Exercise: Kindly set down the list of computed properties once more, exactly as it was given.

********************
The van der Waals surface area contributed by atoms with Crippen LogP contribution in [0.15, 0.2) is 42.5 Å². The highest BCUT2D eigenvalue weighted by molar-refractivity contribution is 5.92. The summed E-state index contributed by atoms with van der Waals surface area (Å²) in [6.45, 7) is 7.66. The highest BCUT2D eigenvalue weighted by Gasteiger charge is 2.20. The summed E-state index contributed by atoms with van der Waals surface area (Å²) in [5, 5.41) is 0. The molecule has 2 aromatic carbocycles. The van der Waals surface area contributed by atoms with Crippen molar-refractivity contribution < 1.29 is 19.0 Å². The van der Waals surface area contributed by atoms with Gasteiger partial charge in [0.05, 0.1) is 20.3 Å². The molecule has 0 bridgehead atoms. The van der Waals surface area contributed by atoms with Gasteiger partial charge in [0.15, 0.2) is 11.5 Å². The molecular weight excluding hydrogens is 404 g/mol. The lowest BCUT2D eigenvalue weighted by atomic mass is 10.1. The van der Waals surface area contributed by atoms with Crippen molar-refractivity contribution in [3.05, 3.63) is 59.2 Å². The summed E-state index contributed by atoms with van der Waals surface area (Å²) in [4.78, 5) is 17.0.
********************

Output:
The van der Waals surface area contributed by atoms with Crippen LogP contribution in [0.15, 0.2) is 42.5 Å². The highest BCUT2D eigenvalue weighted by molar-refractivity contribution is 5.92. The summed E-state index contributed by atoms with van der Waals surface area (Å²) in [6.45, 7) is 7.66. The highest BCUT2D eigenvalue weighted by Gasteiger charge is 2.20. The summed E-state index contributed by atoms with van der Waals surface area (Å²) in [5, 5.41) is 0. The molecule has 2 aromatic carbocycles. The van der Waals surface area contributed by atoms with Crippen molar-refractivity contribution < 1.29 is 19.0 Å². The van der Waals surface area contributed by atoms with Gasteiger partial charge in [0.05, 0.1) is 20.3 Å². The molecule has 0 bridgehead atoms. The van der Waals surface area contributed by atoms with Gasteiger partial charge in [0.15, 0.2) is 11.5 Å². The molecular weight excluding hydrogens is 404 g/mol. The lowest BCUT2D eigenvalue weighted by atomic mass is 10.1. The van der Waals surface area contributed by atoms with Crippen molar-refractivity contribution in [3.05, 3.63) is 59.2 Å². The summed E-state index contributed by atoms with van der Waals surface area (Å²) in [4.78, 5) is 17.0.